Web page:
Sports

VOLLEYBALL | New coach inherits big task

New South Kitsap volleyball coach CJ Scott hopes to generate more interest in the sport locally. - Dannie Oliveaux/Staff Photo
New South Kitsap volleyball coach CJ Scott hopes to generate more interest in the sport locally.
— image credit: Dannie Oliveaux/Staff Photo

Maroon pennants hang over the bleachers at South Kitsap High School with white numerals signifying state-playoff appearances.

None are more barren than volleyball, which displays only one number.When practice begins Aug. 26, CJ Scott will be the latest coach to attempt to sustain success at a program that only has reached state once, in 2000.

Scott, 42, who graduated in 1989 from South, said he is aware of some of the challenges his new job, which some within the high school have called the most challenging coaching position there, possesses. He said he has talked with several former coaches, including Jessica Olsen, who guided the Wolves for the last nine seasons, about those obstacles.

“It’s the same hurdle,” Scott said. “It’s making it a big deal here.”

The challenge starts with the season. While basketball attracts many of the school’s top female athletes because it is the only girls sport during the winter season, volleyball runs at the same time as cross country, soccer and swim.

“Soccer is probably the biggest sport in Port Orchard,” Scott said.

He realized that after returning to the area from Spokane, where his wife, Jennifer, coached for five years at Central Valley High School.

“That’s what surprised us after we coached in Spokane, which is bonkers about volleyball,” he said.

Scott, who previously coached South’s boys swim from 1994-98 before leaving to earn his master’s degree from Heritage College, has some ideas on how to increase the popularity of the sport locally. A physical education teacher at Sidney Glen Elementary, Scott thinks students at that level need to be exposed to the sport to cultivate interest in it.

“Volleyball is different in our district from getting girls involved early,” he said. “You’ve got girls playing so many different sports.”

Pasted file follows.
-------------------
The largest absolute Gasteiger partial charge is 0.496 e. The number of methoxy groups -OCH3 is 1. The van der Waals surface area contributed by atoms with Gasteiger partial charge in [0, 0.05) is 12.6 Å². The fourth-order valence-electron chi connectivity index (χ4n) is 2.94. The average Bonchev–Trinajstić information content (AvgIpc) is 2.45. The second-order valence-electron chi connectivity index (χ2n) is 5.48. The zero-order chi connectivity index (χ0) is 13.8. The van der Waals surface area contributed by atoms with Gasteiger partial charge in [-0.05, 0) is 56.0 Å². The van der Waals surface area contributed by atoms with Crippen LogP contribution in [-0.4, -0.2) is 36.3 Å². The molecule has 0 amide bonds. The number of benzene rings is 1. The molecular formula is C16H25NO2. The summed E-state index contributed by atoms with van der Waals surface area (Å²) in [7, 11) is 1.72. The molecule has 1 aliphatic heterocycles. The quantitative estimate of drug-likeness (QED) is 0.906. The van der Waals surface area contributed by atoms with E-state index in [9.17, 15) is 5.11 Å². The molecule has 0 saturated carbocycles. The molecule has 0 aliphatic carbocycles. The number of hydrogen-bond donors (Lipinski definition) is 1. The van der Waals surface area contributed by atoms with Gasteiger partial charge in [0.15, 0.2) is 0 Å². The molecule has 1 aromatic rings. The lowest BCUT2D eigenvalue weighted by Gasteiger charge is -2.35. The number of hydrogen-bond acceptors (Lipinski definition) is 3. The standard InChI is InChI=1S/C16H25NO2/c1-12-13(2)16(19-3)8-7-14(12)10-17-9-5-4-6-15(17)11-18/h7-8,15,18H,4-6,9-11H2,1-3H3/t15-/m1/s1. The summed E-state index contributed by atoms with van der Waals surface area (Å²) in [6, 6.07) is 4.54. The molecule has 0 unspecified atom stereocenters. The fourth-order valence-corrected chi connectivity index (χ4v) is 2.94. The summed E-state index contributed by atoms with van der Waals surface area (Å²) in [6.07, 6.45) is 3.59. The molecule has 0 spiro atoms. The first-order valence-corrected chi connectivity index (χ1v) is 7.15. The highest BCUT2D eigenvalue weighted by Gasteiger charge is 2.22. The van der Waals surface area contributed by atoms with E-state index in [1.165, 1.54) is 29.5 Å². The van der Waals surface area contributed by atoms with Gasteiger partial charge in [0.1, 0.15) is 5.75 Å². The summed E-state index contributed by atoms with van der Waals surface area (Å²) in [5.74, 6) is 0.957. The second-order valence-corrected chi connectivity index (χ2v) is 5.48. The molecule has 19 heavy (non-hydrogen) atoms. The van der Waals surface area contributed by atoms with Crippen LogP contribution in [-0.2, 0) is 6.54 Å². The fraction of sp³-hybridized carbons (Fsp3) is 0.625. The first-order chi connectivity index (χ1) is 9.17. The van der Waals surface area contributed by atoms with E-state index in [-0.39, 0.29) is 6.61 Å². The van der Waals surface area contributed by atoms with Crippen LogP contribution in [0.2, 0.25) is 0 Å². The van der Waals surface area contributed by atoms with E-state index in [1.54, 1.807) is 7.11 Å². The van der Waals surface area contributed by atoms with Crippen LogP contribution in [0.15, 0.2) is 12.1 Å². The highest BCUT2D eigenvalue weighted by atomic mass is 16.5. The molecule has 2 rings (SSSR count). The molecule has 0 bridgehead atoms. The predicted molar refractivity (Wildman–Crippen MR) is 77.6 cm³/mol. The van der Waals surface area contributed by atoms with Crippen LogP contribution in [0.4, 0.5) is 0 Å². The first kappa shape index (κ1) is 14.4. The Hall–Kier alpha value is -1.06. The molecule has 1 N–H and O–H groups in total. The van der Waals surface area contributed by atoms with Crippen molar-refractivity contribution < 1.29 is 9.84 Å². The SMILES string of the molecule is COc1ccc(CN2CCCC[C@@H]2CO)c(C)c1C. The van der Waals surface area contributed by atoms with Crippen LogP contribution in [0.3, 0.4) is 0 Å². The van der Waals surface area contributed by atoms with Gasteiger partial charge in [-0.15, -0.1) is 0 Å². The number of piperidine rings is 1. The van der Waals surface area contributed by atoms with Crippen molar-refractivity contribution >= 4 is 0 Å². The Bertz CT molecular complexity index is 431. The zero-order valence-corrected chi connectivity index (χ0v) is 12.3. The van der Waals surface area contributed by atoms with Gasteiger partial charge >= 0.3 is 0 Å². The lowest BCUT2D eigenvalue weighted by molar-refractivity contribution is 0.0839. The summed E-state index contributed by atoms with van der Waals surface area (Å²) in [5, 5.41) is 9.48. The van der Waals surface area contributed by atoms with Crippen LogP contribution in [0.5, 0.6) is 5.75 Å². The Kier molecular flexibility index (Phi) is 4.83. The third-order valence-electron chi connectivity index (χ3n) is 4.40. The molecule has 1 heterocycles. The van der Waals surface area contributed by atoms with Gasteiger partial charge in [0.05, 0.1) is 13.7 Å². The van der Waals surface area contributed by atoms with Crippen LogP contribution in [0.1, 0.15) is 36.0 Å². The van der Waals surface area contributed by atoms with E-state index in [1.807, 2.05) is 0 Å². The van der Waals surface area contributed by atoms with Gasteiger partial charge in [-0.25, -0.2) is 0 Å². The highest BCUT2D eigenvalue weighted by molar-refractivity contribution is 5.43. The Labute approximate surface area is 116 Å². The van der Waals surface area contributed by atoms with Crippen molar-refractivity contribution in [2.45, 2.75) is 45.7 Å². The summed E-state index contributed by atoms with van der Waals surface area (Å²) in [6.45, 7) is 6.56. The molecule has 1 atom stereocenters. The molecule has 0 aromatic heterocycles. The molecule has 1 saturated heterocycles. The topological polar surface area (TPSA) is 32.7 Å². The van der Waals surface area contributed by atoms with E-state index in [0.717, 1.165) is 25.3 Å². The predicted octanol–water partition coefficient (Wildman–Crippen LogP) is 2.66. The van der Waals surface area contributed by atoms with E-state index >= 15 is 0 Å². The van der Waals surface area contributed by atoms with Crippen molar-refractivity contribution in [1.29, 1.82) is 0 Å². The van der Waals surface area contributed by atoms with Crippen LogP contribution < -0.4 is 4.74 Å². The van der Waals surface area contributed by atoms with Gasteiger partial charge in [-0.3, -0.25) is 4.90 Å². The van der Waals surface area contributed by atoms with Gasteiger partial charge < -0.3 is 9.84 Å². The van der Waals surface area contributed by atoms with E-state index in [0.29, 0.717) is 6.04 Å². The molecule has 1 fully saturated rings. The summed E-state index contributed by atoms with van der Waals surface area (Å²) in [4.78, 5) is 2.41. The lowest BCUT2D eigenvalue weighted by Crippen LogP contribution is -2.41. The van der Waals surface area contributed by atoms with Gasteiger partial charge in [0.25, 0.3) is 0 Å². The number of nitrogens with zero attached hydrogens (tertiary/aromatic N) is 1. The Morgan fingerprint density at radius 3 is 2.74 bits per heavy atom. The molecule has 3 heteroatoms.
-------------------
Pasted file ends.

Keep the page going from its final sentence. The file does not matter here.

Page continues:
Just not volleyball.

Similar to other sports at the high school, the volleyball program runs a four-day summer program targeted toward youths. But Scott said that is not enough. He wants to network with the other physical education teachers at the elementary schools in the district to create volleyball clinics. Scott eventually hopes to begin some recreation leagues for youths, as well.

In an era where specializing in one sport increasingly is popular, Scott said exposing athletes to the sport at a young age is imperative. Otherwise, he said they might become invested in other activities without knowing about the sport.

After all, volleyball pretty much was an afterthought for Scott until he met his wife while studying at Eastern Washington University. Scott swam and ran cross country at South.

“Like most guys, I thought it was a girly sport,” he said. “But after I got involved, I had a blast.”

The Scotts played in several “high-level tournaments” together throughout the years. Now after coaching Cedar Heights Junior High’s boys basketball team last season, he is excited about coaching volleyball again.

“I feel pretty confident in my knowledge of the sport,” Scott said. “Now I just need to apply it.”

He will have a familiar voice from the previous staff to assist him through the transition — Brittany Stepper. A 2010 South graduate, Stepper was a standout middle blocker for the Wolves. Scott said the team, which held its team camp this summer at Washington State University, also will add a C team with the addition of freshmen competing in all sports at the high school.

“It will be great to have that extra year to develop them,” Scott said.

After being hired in early May, Scott will have experienced about a four-month wait before his first regular-season match as coach. Even though tryouts have not started, he is ready to guide the Wolves, who finished 8-8 overall and were 5-7 in Class 4A Narrows League play last year, against other schools.

“There comes a point where you’re ready to go,” Scott said.

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